6th June 1997 at 01:00
Since the electoral cataclysm a month ago, surviving Tory MPs are largely to be found reeling, writhing and fainting in coils around the House of Commons. But one man with a more purposeful spring in his step is Eric Forth, shadow Schools Minister with a penchant for nuclear ties and chunky jewellery. Mr Forth - one of the Right's most engaging Rottweilers - has found consolation in running the leadership campaign for Peter Lilley, shadow Secretary of State for Social Security.

On the face of it, this scenario appears somewhat implausible, Mr Lilley being a little - er - bloodless to appeal to a populist like Mr Forth. But indeed it is so, and there are good reasons.

Explained a close political confidant, Michael Portillo would have been Mr Forth as natural choice, but the electors of Enfield Southgate did not deign to re-elect him. Thus Mr Forth looked around for another whose views were not dissimilar and chanced upon Mr Lilley, who like Messrs. Forth and Portillo is a member of the No Turning Back Group - in itself a guarantee of robust opinion.

Perhaps an even more surprising member of the Lilley camp is Mr ForthOs old boss, Gillian Shephard, the former Education and Employment Secretary. Although her support for caning put her firmly in favour with the partyOs Right last year, there is the little matter of her being considered far more Europhile than Mr L. I must say I'm a little surprised, confides Carborundum's source, but we're delighted she's with us.

Perhaps Mrs Shephard has a clear eye for the main chance. With 17 or 18 MPs already having publicly declared for Lilley, his team consider he is "well placed" to win on the third round of the leadership contest. It might go something like this: Kenneth Clarke comes top in the first round, followed by William Hague and then Peter Lilley. Then John Redwood and Michael Howard drop out and most of their votes go to Lilley, pushing him into second place. In the final round, William Hague's votes go to Lilley and he beats Ken Clarke. Simple, really. Life as an Opposition Tory MP cannot be dull with such complicated sums being done in the bar.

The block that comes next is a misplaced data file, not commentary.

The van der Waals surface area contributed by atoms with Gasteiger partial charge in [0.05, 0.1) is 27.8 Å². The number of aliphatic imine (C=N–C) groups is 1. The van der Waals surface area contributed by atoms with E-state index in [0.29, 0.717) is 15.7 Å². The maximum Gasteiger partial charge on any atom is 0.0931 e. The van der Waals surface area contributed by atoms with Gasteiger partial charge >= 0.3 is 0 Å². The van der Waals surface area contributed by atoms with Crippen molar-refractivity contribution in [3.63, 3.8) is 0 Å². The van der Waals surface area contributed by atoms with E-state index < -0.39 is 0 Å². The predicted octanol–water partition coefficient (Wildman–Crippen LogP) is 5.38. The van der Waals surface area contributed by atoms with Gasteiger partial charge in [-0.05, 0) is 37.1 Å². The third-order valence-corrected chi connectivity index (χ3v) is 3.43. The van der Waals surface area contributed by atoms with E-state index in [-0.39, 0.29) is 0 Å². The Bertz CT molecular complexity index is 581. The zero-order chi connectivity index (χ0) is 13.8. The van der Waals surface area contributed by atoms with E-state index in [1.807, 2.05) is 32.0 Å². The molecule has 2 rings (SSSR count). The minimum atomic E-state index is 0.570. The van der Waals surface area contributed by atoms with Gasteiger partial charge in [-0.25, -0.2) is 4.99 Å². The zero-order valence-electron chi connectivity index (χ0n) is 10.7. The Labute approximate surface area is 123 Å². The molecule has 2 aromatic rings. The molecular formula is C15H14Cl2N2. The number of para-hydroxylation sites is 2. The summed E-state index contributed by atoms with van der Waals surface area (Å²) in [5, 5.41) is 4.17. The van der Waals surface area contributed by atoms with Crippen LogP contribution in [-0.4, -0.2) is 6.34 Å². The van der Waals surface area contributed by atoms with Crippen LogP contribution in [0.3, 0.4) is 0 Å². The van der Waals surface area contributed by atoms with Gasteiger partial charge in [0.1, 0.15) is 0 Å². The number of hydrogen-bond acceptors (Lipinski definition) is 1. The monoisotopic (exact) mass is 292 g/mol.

The iron grip of Labour news management is something which seems to be much exercising the newspapers, but there is a definite upside to it: somebody checks through the new acronyms before making them official. So while the poor old Qualifications and Curriculum Authority has been through two name changes (being briefly QUAC and then, ignominously, QUANCA), Labour's SMART (Special Measures Action Recovery Teams) was obviously named with an eye to the acronym.

However cringingly clever-Dick a name SMART is, it is undoubtedly better than the title Mr Blunkett says he originally had in mind, Priority Intervention Support Teams. Can we believe anyone in New Labour could possibly think such a thing?

Instant recognition is a state all politicians crave, but it usually takes a degree of notoriety (see David Mellor) for it to be quickly achieved. However, it is something that new Education Secretary David Blunkett appears to have acquired within weeks - among the under-16s, at least. Little children keep on coming up to me and saying Are you going to make me do more homework, Mr Blunkett? The answer, apparently, is usually in the affirmative.

In Carborundum's day teachers muttered dreadful imprecations about pop music, grudgingly admitting that it might just be possible to listen to The Beatles without rotting the brain. These days, it seems, primary heads are even prepared to communicate by music.

Startled delegates at the National Association of Head TeachersO conference in Scarborough last week watched in amazement as one Dave Pannett, head of Elsecar Primary in Barnsley, expounded his theme of how the head's role should be supported with additional funding. He simply flicked a switch, and three songs blared out: Under Pressure, Another One Bites The Dust and then I Want To Break Free. All by Queen, but reassuringly Mr Pannett made no attempt to emulate the late Freddie Mercury.

It's going to take quite a while for the Commons to work through its new backlog of maiden speeches given the sheer numbers of new bums on seats. One which was awaited with particular interest came during the Education Bill this week from Barbara Follett, the New Labourite credited with smartening up the party in the early 1990s.

It was she who sent off tubby, balding MPs for colour-co-ordination sessions, insisting on the trimming of unsightly whiskery bits, and who banished forever the spectre of Michael Foot's donkey jacket.

So what was she going to wear for this significant occasion? As it turned out, a neatly-tailored suit in what appeared to be the precise shade of green of the leather adorning the Commons benches. Mysteriously, the effect was to render her almost invisible, producing something of a Cheshire Cat effect. Could this be the start of a New Labour ploy to make the majority look less overwhelming?

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